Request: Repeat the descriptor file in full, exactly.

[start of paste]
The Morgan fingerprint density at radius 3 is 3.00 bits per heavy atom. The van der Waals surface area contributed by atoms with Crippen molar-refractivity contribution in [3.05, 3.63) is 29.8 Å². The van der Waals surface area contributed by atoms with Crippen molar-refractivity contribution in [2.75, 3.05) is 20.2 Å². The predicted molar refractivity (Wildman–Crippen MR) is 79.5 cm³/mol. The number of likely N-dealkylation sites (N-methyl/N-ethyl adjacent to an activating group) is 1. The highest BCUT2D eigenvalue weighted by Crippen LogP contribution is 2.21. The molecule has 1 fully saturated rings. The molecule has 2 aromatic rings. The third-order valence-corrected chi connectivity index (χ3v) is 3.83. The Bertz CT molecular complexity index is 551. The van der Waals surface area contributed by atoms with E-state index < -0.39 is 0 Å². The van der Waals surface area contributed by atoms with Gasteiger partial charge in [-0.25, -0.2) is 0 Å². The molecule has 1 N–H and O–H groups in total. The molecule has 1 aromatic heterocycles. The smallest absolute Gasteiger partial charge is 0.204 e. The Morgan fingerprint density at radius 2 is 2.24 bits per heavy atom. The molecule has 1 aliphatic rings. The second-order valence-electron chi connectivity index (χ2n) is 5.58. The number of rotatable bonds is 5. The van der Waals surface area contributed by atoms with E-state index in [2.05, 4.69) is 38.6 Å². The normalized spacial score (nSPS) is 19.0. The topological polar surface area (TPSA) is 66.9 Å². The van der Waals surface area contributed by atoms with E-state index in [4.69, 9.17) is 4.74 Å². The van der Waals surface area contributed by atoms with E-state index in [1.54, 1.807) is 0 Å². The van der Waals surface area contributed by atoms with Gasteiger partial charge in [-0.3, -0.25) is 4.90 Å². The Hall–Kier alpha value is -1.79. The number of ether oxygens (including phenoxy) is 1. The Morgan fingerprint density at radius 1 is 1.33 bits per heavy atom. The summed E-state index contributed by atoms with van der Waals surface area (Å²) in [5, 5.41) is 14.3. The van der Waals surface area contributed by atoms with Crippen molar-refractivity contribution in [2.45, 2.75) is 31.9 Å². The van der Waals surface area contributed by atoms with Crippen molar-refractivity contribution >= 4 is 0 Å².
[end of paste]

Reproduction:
The Morgan fingerprint density at radius 3 is 3.00 bits per heavy atom. The van der Waals surface area contributed by atoms with Crippen molar-refractivity contribution in [3.05, 3.63) is 29.8 Å². The van der Waals surface area contributed by atoms with Crippen molar-refractivity contribution in [2.75, 3.05) is 20.2 Å². The predicted molar refractivity (Wildman–Crippen MR) is 79.5 cm³/mol. The number of likely N-dealkylation sites (N-methyl/N-ethyl adjacent to an activating group) is 1. The highest BCUT2D eigenvalue weighted by Crippen LogP contribution is 2.21. The molecule has 1 fully saturated rings. The molecule has 2 aromatic rings. The third-order valence-corrected chi connectivity index (χ3v) is 3.83. The Bertz CT molecular complexity index is 551. The van der Waals surface area contributed by atoms with E-state index < -0.39 is 0 Å². The van der Waals surface area contributed by atoms with Gasteiger partial charge in [-0.25, -0.2) is 0 Å². The molecule has 1 N–H and O–H groups in total. The molecule has 1 aromatic heterocycles. The smallest absolute Gasteiger partial charge is 0.204 e. The Morgan fingerprint density at radius 2 is 2.24 bits per heavy atom. The molecule has 1 aliphatic rings. The second-order valence-electron chi connectivity index (χ2n) is 5.58. The number of rotatable bonds is 5. The van der Waals surface area contributed by atoms with E-state index in [2.05, 4.69) is 38.6 Å². The normalized spacial score (nSPS) is 19.0. The topological polar surface area (TPSA) is 66.9 Å². The van der Waals surface area contributed by atoms with E-state index in [4.69, 9.17) is 4.74 Å². The van der Waals surface area contributed by atoms with E-state index in [1.54, 1.807) is 0 Å². The van der Waals surface area contributed by atoms with Gasteiger partial charge in [-0.3, -0.25) is 4.90 Å². The Hall–Kier alpha value is -1.79. The number of ether oxygens (including phenoxy) is 1. The Morgan fingerprint density at radius 1 is 1.33 bits per heavy atom. The summed E-state index contributed by atoms with van der Waals surface area (Å²) in [5, 5.41) is 14.3. The van der Waals surface area contributed by atoms with Crippen molar-refractivity contribution in [2.45, 2.75) is 31.9 Å². The van der Waals surface area contributed by atoms with Crippen molar-refractivity contribution >= 4 is 0 Å².